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  1. Free, publicly-accessible full text available February 15, 2025
  2. Abstract

    mCherry is one of the most successfully applied monomeric red fluorescent proteins (RFPs) for in vivo and in vitro imaging. However, questions pertaining to the photostability of the RFPs remain and rational further engineering of their photostability requires information about the fluorescence quenching mechanism in solution. To this end, NMR spectroscopic investigations might be helpful, and we present the near-complete backbone NMR chemical shift assignment to aid in this pursuit.

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    Free, publicly-accessible full text available December 1, 2024
  3. The presence of dark states causes fluorescence intermittency of single molecules due to transitions between “on” and “off” states. Genetically encodable markers such as fluorescent proteins (FPs) exhibit dark states that make several super-resolved single-molecule localization microscopy (SMLM) methods possible. However, studies quantifying the timescales and nature of dark state behavior for commonly used FPs under conditions typical of widefield and total internal reflection fluorescence (TIRF) microscopy remain scarce and pre-date many new SMLM techniques. FusionRed is a relatively bright red FP exhibiting fluorescence intermittency and has thus been identified as a potential candidate for SMLM. We herein characterize the rates for dark-state conversion and the subsequent ground-state recovery of FusionRed and its 2.5-fold brighter descendent FusionRed L175M M42Q (FusionRed-MQ) at low irradiances (1–10 W cm −2 ), which were previously unexplored experimental conditions. We characterized the kinetics of dark state transitions in these two FPs by using single molecule blinking and ensemble photobleaching experiments bridged with a dark state kinetic model. We find that at low irradiances, the recovery process to the ground state is minimally light-driven and FusionRed-MQ has a 1.3-fold longer ground state recovery time indicating a conformationally restricted dark-state chromophore in comparison to FusionRed. Our studies indicate that the brighter FusionRed-MQ variant exhibits higher dark state conversion rates with longer ground state recovery lifetimes, thus it is potentially a better candidate for SMLM applications than its progenitor FusionRed.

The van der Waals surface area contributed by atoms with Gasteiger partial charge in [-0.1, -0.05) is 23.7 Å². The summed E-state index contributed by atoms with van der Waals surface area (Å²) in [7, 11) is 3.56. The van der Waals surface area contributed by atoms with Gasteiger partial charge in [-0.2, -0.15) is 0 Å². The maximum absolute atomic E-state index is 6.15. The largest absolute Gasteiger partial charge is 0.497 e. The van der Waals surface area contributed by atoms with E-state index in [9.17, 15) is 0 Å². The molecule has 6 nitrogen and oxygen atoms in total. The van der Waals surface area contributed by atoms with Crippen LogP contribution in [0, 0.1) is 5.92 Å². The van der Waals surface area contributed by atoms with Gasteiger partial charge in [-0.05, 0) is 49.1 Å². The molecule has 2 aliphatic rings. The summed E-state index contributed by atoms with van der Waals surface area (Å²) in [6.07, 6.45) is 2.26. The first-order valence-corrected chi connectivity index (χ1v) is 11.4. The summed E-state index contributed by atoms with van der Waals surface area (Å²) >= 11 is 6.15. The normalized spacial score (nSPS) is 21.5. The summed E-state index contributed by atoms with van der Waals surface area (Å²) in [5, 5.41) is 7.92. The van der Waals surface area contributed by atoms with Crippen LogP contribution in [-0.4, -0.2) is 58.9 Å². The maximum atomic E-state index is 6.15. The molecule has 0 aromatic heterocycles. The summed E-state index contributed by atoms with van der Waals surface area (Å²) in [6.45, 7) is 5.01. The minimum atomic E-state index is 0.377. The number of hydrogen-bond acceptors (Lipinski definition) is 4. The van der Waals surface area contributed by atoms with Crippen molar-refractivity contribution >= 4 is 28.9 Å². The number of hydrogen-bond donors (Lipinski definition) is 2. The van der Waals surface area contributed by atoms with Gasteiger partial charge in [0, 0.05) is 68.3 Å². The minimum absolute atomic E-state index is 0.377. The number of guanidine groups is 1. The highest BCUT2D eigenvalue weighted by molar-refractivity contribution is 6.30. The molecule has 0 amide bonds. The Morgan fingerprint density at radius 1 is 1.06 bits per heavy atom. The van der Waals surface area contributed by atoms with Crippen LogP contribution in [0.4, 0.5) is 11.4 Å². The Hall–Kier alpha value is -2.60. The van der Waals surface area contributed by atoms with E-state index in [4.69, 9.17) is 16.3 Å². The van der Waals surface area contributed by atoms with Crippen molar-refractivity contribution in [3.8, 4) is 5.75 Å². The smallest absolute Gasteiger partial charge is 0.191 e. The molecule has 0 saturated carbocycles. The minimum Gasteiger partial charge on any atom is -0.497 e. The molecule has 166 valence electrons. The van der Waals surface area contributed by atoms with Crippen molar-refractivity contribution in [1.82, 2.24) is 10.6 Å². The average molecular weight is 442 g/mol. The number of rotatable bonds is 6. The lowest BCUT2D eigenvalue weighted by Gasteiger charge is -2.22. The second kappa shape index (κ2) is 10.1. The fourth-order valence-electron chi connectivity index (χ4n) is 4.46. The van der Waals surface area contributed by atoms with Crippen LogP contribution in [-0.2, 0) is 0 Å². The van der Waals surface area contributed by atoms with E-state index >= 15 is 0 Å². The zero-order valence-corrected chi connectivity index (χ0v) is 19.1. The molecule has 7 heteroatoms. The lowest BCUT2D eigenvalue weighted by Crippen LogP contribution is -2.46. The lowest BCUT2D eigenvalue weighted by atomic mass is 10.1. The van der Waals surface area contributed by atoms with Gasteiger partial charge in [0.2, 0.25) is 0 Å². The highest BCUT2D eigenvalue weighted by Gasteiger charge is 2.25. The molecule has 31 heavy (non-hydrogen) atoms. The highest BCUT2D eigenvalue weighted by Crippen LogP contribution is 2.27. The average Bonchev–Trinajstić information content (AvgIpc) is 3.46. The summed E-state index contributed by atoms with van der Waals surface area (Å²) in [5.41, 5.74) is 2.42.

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  4. We examine changes in the picosecond structural dynamics with irreversible photobleaching of red fluorescent proteins (RFP) mCherry, mOrange2 and TagRFP-T. Measurements of the protein dynamical transition using terahertz time-domain spectroscopy show in all cases an increase in the turn-on temperature in the bleached state. The result is surprising given that there is little change in the protein surface, and thus, the solvent dynamics held responsible for the transition should not change. A spectral analysis of the measurements guided by quasiharmonic calculations of the protein absorbance reveals that indeed the solvent dynamical turn-on temperature is independent of the thermal stability/photostate however the protein dynamical turn-on temperature shifts to higher temperatures. This is the first demonstration of switching the protein dynamical turn-on temperature with protein functional state. The observed shift in protein dynamical turn-on temperature relative to the solvent indicates an increase in the required mobile waters necessary for the protein picosecond motions, that is, these motions are more collective. Melting-point measurements reveal that the photobleached state is more thermally stable, and structural analysis of related RFP’s shows that there is an increase in internal water channels as well as a more uniform atomic root mean squared displacement. These observations are consistent with previous suggestions that water channels form with extended light excitation providing O2 access to the chromophore and subsequent fluorescence loss. We report that these same channels increase internal coupling enhancing thermal stability and collectivity of the picosecond protein motions. The terahertz spectroscopic characterization of the protein and solvent dynamical onsets can be applied generally to measure changes in collectivity of protein motions. 
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